Mi familia

young EM - Version 2I am a Stealth Latino. By this I mean that although my ethnicity is Hispanic—specifically, Mexican American—I don’t look the type (or fit the stereotype), so I don’t show up as Latino on most people’s ethnic radar screens. A Germanic surname completes my ability to evade detection. Does this situation mean that I willfully avoid being “spotted” as Latino? Not at all. I’ve always been proud of my multicultural heritage, just as most other people are proud of their own backgrounds. I haven’t made a big deal of it; I don’t hide it, either; it’s just part of who I am. Over the years, however, I’ve often felt amused when people who don’t know me well express astonishment about my ethnic origins. The usual comment: “I never would of guessed!” True. Most people don’t. Except perhaps during my boyhood, I’ve never looked particularly Mexican American. And except for a few incidents during my youth, my looking non-Latino has spared me the full brunt of ethnic hatred.

The situation feels different now. At a time of widespread ethnic tensions and growing anti-immigrant attitudes, when Americans of many different minority backgrounds are being viewed with suspicion and animosity, I find it difficult not to feel somewhat paranoid. A Stealth Latino like me rarely ends up the target of ethnic abuse, but I find this personal exemption cold comfort in our current sociopolitical climate. Precisely because I’m not easily identifiable as Latino, I overhear white folks expressing derision, contempt, or hatred toward Latinos precisely because they don’t spot me as “one of them“; and I overhear similar, very offensive expressions of derision, contempt, or hatred toward Americans of African, Asian, or Arab descent. Vermont is still a fairly civil place compared to many others . . . but I’m deeply troubled by the trends I see taking shape.

I don’t want to wade into the quagmire of the current debate on immigration at this time. I do, however, want to describe what one Latino family experienced in the not-so-distant past. Will my commentary illuminate any aspects of where immigrants fit in American society? That question isn’t really mine to answer.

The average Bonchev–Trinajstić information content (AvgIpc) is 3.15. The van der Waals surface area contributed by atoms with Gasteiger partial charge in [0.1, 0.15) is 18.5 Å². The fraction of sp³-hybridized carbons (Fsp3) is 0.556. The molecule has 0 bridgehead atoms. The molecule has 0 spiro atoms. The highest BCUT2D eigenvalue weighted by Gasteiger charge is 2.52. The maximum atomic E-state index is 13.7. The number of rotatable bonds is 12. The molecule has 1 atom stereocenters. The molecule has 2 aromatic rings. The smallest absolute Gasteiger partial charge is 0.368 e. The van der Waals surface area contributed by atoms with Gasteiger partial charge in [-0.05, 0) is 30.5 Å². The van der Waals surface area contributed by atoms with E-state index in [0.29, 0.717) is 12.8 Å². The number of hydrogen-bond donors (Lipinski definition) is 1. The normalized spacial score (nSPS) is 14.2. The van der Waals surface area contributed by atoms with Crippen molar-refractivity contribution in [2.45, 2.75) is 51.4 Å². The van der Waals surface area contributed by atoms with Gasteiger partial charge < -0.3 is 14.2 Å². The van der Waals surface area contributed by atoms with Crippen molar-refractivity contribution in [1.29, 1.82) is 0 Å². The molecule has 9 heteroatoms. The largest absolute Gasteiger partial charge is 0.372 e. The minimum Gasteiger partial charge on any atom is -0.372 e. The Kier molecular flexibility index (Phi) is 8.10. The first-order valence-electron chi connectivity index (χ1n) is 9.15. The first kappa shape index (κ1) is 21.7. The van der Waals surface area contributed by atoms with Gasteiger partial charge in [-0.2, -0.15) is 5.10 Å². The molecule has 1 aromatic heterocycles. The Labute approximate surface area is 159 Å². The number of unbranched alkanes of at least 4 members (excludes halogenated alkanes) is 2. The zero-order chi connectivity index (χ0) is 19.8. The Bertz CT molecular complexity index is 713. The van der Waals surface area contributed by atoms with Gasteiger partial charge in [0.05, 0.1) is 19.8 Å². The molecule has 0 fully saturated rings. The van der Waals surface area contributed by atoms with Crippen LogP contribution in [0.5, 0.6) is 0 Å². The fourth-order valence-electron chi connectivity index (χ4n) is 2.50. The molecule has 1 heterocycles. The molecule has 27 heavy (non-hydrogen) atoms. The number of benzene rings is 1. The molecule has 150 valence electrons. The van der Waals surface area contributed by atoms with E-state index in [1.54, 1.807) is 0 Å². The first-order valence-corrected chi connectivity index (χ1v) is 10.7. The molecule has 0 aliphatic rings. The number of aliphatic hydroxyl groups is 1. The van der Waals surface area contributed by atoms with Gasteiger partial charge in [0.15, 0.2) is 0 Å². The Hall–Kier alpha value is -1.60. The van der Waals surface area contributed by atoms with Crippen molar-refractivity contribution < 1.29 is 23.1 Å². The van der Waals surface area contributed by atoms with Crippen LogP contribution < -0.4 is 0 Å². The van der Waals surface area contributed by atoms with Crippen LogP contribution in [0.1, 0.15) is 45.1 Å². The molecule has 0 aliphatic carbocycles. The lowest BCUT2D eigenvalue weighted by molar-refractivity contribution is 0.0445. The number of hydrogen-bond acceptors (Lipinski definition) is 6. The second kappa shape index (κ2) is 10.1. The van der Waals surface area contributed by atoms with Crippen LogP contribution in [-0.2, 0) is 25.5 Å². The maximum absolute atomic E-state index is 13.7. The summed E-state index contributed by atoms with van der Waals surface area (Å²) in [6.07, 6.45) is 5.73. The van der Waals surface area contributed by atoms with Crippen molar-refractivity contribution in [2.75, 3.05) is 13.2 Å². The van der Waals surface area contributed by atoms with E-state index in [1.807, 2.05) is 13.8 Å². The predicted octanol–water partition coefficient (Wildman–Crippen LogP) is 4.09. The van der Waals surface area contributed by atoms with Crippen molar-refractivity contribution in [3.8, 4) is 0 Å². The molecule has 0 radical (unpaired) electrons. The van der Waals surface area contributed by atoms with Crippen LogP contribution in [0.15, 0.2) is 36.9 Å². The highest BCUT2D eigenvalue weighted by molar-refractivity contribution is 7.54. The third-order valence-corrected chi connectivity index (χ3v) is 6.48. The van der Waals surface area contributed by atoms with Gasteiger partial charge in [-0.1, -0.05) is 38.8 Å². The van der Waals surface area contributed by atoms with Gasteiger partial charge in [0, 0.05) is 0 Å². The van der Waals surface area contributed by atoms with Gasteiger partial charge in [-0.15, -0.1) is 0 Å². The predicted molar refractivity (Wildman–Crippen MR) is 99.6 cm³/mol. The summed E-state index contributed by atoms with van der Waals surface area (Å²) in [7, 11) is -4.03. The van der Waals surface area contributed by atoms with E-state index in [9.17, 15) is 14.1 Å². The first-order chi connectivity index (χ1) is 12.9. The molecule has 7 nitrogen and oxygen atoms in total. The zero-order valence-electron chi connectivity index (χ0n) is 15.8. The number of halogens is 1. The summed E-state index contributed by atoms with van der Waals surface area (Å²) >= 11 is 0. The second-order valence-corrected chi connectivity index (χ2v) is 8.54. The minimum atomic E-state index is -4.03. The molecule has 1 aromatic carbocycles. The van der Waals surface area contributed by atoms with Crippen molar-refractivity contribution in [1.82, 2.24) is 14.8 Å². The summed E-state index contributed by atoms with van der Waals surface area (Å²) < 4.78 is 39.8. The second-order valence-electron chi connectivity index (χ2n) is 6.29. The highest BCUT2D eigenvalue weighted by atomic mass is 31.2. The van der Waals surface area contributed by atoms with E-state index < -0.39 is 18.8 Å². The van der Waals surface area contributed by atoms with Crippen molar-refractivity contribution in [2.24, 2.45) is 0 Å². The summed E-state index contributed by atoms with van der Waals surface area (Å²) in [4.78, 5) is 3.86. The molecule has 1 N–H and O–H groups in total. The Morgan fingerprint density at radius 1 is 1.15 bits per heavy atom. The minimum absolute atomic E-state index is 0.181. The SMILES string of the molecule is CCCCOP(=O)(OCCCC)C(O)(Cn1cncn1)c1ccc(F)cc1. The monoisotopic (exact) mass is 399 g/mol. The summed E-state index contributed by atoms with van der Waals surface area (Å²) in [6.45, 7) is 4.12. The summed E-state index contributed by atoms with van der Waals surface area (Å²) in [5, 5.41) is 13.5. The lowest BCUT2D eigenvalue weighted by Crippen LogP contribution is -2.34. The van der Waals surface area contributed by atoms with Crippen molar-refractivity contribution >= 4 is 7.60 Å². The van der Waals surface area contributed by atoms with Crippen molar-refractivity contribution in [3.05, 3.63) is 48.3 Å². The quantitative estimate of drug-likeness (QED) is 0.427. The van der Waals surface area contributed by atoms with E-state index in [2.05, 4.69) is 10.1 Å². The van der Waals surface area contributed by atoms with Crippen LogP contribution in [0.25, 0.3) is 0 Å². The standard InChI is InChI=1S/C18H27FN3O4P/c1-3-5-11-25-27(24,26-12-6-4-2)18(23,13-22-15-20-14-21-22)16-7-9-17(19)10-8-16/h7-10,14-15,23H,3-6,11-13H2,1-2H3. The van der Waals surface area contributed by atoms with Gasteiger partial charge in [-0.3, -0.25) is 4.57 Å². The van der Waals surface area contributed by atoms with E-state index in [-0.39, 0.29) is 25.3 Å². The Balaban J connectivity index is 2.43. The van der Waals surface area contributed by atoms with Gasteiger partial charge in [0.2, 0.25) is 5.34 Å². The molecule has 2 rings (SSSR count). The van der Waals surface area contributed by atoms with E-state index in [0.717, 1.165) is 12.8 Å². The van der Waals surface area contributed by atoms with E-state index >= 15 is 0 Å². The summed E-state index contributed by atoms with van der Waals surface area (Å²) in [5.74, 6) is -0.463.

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My maternal grandparents were Gustavo Montemayor Dávila and Elvira Villarreal Vidaurre. (Mexicans, like most Latinos, use two surnames: the father’s first, the mother’s second.) Both families were long-time residents of a town called Múzquiz, located about 100 miles south of the Texas border in the Mexican state of Coahuila. Members of the landed gentry, both Gustavo and Elvira grew up in middle-class comfort. Born in 1888 and 1892, respectively, they married at some point around 1910. The Montemayor family owned ranches, warehouses, and a dry-goods business. During the decade that encompassed the Mexican Revolution (1910-1920), however, both families lost their land and businesses in the ensuing strife. Gustavo and Elvira emigrated to the United States during that decade—tentatively in 1913, then permanently in 1920. They lived first in San Antonio, Texas; then in Chicago; and then in Janesville, Wisconsin. The family story is that Gustavo—who, as the patriarchal “decider” typical of Mexican culture, called the shots—felt so outraged about the family’s losses that he rejected everything Mexican: the country itself, the Spanish language, and the Catholic Church. I recall asking my mother why her father chose Janesville as the community for starting over. Her answer: “Well, he wanted a place as unlike Mexico as possible.” 1920’s-era small-town Wisconsin fit the bill. Gustavo was a classic example of the immigrant who fully disengages from the Old Country rather than romanticizing and longing for it. In any case, he and Elvira were intent on starting a completely new life in the United States.